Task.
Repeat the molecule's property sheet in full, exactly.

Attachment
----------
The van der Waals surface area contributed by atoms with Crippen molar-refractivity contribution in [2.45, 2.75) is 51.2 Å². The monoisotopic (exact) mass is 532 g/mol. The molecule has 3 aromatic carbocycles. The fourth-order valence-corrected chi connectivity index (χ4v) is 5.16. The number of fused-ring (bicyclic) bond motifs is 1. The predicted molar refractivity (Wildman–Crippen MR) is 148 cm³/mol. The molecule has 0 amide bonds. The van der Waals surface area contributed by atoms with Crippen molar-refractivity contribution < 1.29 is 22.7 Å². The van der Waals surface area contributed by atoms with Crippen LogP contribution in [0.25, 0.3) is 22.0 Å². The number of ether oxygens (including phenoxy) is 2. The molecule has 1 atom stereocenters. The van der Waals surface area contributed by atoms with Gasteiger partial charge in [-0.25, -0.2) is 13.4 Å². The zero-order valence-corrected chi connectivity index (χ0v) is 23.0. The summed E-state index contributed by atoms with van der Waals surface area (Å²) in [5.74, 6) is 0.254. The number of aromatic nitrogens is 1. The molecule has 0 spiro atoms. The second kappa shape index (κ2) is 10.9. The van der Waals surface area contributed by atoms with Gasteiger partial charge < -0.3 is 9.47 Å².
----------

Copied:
The van der Waals surface area contributed by atoms with Crippen molar-refractivity contribution in [2.45, 2.75) is 51.2 Å². The monoisotopic (exact) mass is 532 g/mol. The molecule has 3 aromatic carbocycles. The fourth-order valence-corrected chi connectivity index (χ4v) is 5.16. The number of fused-ring (bicyclic) bond motifs is 1. The predicted molar refractivity (Wildman–Crippen MR) is 148 cm³/mol. The molecule has 0 amide bonds. The van der Waals surface area contributed by atoms with Crippen molar-refractivity contribution < 1.29 is 22.7 Å². The van der Waals surface area contributed by atoms with Crippen LogP contribution in [0.25, 0.3) is 22.0 Å². The number of ether oxygens (including phenoxy) is 2. The molecule has 1 atom stereocenters. The van der Waals surface area contributed by atoms with Gasteiger partial charge in [-0.25, -0.2) is 13.4 Å². The zero-order valence-corrected chi connectivity index (χ0v) is 23.0. The summed E-state index contributed by atoms with van der Waals surface area (Å²) in [5.74, 6) is 0.254. The number of aromatic nitrogens is 1. The molecule has 0 spiro atoms. The second kappa shape index (κ2) is 10.9. The van der Waals surface area contributed by atoms with Gasteiger partial charge < -0.3 is 9.47 Å².